The end of work is still just a futuristic concept for most of the United States, but it is something like a moment in history for Youngstown, Ohio, one its residents can cite with precision: September 19, 1977.
For much of the 20th century, Youngstown’s steel mills delivered such great prosperity that the city was a model of the American dream, boasting a median income and a homeownership rate that were among the nation’s highest. But as manufacturing shifted abroad after World War II, Youngstown steel suffered, and on that gray September afternoon in 1977, Youngstown Sheet and Tube announced the shuttering of its Campbell Works mill. Within five years, the city lost 50,000 jobs and $1.3 billion in manufacturing wages. The effect was so severe that a term was coined to describe the fallout: regional depression.
A new book by the evolutionary biologist Jerry Coyne tackles arguments that the two institutions are compatible.
In May 1988, a 13-year-old girl named Ashley King was admitted to Phoenix Children’s Hospital by court order. She had a tumor on her leg—an osteogenic sarcoma—that, writes Jerry Coyne in his book Faith Versus Fact, was “larger than a basketball,” and was causing her leg to decay while her body started to shut down. Ashley’s Christian Scientist parents, however, refused to allow doctors permission to amputate, and instead moved their daughter to a Christian Science sanatorium, where, in accordance with the tenets of their faith, “there was no medical care, not even pain medication.” Ashley’s mother and father arranged a collective pray-in to help her recover—to no avail. Three weeks later, she died.
Defining common cultural literacy for an increasingly diverse nation.
Is the culture war over?
That seems an absurd question. This is an age when Confederate monuments still stand; when white-privilege denialism is surging on social media; when legislators and educators in Arizona and Texas propose banning ethnic studies in public schools and assign textbooks euphemizing the slave trade; when fear of Hispanic and Asian immigrants remains strong enough to prevent immigration reform in Congress; when the simple assertion that #BlackLivesMatter cannot be accepted by all but is instead contested petulantly by many non-blacks as divisive, even discriminatory.
And that’s looking only at race. Add gender, guns, gays, and God to the mix and the culture war seems to be raging along quite nicely.
As the world frets over Greece, a separate crisis looms in China.
This summer has not been calm for the global economy. In Europe, a Greek referendum this Sunday may determine whether the country will remain in the eurozone. In North America, meanwhile, the governor of Puerto Rico claimed last week that the island would be unable to pay off its debts, raising unsettling questions about the health of American municipal bonds.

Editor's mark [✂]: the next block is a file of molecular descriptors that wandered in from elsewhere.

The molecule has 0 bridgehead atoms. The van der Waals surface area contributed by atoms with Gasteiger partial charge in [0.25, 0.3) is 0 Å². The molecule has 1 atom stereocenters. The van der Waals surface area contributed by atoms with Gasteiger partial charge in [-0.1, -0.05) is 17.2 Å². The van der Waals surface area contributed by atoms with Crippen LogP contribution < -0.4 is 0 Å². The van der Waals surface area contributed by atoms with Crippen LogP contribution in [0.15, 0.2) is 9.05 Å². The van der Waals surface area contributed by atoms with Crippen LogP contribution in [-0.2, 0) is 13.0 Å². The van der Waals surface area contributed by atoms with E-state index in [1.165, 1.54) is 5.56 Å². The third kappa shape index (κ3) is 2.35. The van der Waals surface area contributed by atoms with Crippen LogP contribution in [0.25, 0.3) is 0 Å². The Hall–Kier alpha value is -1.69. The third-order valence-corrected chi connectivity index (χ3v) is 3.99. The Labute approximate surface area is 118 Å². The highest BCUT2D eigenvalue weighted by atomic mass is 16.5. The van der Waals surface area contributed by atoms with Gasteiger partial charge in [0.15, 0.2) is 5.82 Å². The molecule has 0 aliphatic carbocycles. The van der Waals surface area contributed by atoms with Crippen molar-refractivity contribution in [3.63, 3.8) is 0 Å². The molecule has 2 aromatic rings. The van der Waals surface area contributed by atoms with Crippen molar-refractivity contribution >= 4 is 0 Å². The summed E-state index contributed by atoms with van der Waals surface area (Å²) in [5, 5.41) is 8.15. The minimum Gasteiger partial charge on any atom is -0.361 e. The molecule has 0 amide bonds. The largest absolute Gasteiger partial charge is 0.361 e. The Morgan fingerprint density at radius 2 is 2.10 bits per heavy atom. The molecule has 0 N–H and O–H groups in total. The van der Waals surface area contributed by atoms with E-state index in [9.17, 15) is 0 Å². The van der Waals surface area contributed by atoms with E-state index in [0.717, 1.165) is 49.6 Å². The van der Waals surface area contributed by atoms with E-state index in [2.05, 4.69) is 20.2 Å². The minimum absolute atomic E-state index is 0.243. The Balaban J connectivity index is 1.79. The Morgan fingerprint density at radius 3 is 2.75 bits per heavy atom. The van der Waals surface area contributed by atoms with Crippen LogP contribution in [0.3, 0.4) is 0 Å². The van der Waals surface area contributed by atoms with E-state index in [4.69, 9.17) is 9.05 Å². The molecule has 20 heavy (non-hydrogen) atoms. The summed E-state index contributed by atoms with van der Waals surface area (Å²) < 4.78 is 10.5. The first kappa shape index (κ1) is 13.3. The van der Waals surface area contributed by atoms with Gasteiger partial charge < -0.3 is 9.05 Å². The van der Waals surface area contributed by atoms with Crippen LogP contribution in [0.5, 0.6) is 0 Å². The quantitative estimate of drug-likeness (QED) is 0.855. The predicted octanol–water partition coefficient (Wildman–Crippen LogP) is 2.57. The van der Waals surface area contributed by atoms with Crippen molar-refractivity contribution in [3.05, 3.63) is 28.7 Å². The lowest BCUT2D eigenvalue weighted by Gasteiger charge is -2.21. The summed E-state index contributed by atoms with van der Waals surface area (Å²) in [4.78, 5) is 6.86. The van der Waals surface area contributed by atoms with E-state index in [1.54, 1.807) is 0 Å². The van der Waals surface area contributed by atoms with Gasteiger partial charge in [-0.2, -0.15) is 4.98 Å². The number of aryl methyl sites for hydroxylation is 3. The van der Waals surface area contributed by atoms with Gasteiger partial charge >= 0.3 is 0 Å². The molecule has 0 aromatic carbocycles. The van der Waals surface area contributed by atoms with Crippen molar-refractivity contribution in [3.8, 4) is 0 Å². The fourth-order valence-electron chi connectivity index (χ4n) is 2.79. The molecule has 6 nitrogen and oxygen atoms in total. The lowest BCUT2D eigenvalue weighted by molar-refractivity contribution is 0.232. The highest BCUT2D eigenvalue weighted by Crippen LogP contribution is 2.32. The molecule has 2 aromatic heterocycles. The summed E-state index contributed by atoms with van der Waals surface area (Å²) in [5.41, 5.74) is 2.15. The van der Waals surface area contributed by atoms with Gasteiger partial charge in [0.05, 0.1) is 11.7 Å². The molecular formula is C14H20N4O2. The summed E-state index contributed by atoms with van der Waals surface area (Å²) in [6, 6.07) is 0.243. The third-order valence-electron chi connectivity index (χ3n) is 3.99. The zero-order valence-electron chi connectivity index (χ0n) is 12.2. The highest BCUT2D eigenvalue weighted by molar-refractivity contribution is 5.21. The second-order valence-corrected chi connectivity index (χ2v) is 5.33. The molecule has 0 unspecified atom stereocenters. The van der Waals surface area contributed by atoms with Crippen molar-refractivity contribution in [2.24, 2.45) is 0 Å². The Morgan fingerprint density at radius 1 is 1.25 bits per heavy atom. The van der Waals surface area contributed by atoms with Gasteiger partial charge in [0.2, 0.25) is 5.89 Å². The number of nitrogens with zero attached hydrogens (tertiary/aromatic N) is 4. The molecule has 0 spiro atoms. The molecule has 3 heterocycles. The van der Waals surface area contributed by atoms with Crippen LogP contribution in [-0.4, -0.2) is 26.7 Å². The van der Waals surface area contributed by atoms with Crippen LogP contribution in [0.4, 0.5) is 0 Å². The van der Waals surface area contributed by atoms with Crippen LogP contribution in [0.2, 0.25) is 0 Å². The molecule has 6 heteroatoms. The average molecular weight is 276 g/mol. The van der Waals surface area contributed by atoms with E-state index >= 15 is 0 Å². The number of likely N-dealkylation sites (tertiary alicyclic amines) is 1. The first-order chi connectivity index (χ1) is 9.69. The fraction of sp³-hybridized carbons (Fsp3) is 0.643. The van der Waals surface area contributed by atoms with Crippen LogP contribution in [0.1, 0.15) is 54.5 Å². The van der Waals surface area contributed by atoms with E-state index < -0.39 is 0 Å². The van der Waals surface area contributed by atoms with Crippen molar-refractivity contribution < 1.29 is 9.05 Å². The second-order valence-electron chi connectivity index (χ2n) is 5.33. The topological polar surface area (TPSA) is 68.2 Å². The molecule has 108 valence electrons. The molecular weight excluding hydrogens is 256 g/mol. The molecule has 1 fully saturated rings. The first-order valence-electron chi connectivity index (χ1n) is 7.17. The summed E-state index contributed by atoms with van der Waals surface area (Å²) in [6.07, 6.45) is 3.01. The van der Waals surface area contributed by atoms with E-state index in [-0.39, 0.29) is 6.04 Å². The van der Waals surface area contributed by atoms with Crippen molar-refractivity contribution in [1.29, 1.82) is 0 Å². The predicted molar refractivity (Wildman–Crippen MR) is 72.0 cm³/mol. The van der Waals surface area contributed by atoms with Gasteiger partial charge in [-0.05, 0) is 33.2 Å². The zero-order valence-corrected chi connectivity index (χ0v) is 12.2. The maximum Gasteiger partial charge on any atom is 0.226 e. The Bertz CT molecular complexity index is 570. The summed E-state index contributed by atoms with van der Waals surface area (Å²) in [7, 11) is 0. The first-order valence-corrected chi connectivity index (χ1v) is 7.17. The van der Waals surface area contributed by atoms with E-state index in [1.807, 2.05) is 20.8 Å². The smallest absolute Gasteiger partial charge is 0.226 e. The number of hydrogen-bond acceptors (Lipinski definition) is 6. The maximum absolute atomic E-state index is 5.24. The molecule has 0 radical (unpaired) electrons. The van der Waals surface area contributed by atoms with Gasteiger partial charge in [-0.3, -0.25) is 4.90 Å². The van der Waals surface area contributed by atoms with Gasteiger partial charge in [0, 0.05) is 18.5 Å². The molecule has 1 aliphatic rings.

But the season’s biggest economic crisis may be occurring in Asia, where shares in China’s two major stock exchanges have nosedived in the past three weeks. Since June 12, the Shanghai stock exchange has lost 24 percent of its value, while the damage in the southern city of Shenzhen has been even greater at 30 percent. The tumble has already wiped out more than $2.4 trillion in wealth—a figure roughly 10 times the size of Greece’s economy.
People labeled “smart” at a young age don’t deal well with being wrong. Life grows stagnant.
At whatever agesmart people develop the idea that they are smart, they also tend to develop vulnerability around relinquishing that label. So the difference between telling a kid “You did a great job” and “You are smart” isn’t subtle. That is, at least, according to one growing movement in education and parenting that advocates for retirement of “the S word.”
The idea is that when we praise kids for being smart, those kids think: Oh good, I'm smart. And then later, when those kids mess up, which they will, they think: Oh no, I'm not smart after all. People will think I’m not smart after all. And that’s the worst. That’s a risk to avoid, they learn.“Smart” kids stand to become especially averse to making mistakes, which are critical to learning and succeeding.
Female athletes have historically received very little attention from activists and advocates for gender equality. Why?
When I told my friends and family I’d be going to Brazil for the World Cup last year, they looked at me like I’d just won the lottery. In a sense, I had; I’d entered a lottery just to be able to purchase tickets. In Recife, I attended games at a brand-new stadium with a bright-green grass pitch, along with 40,000 other soccer fans from around the world. For months leading up to the event I saw news coverage on TV, in newspapers, and in magazines hyping Team USA, even though they had a virtually nonexistent chance of victory. By the time I left for Brazil, friends who I never knew to be soccer fans were telling me who their favorite players were, jealous that I would see “our boys” play against the tournament favorites, Germany.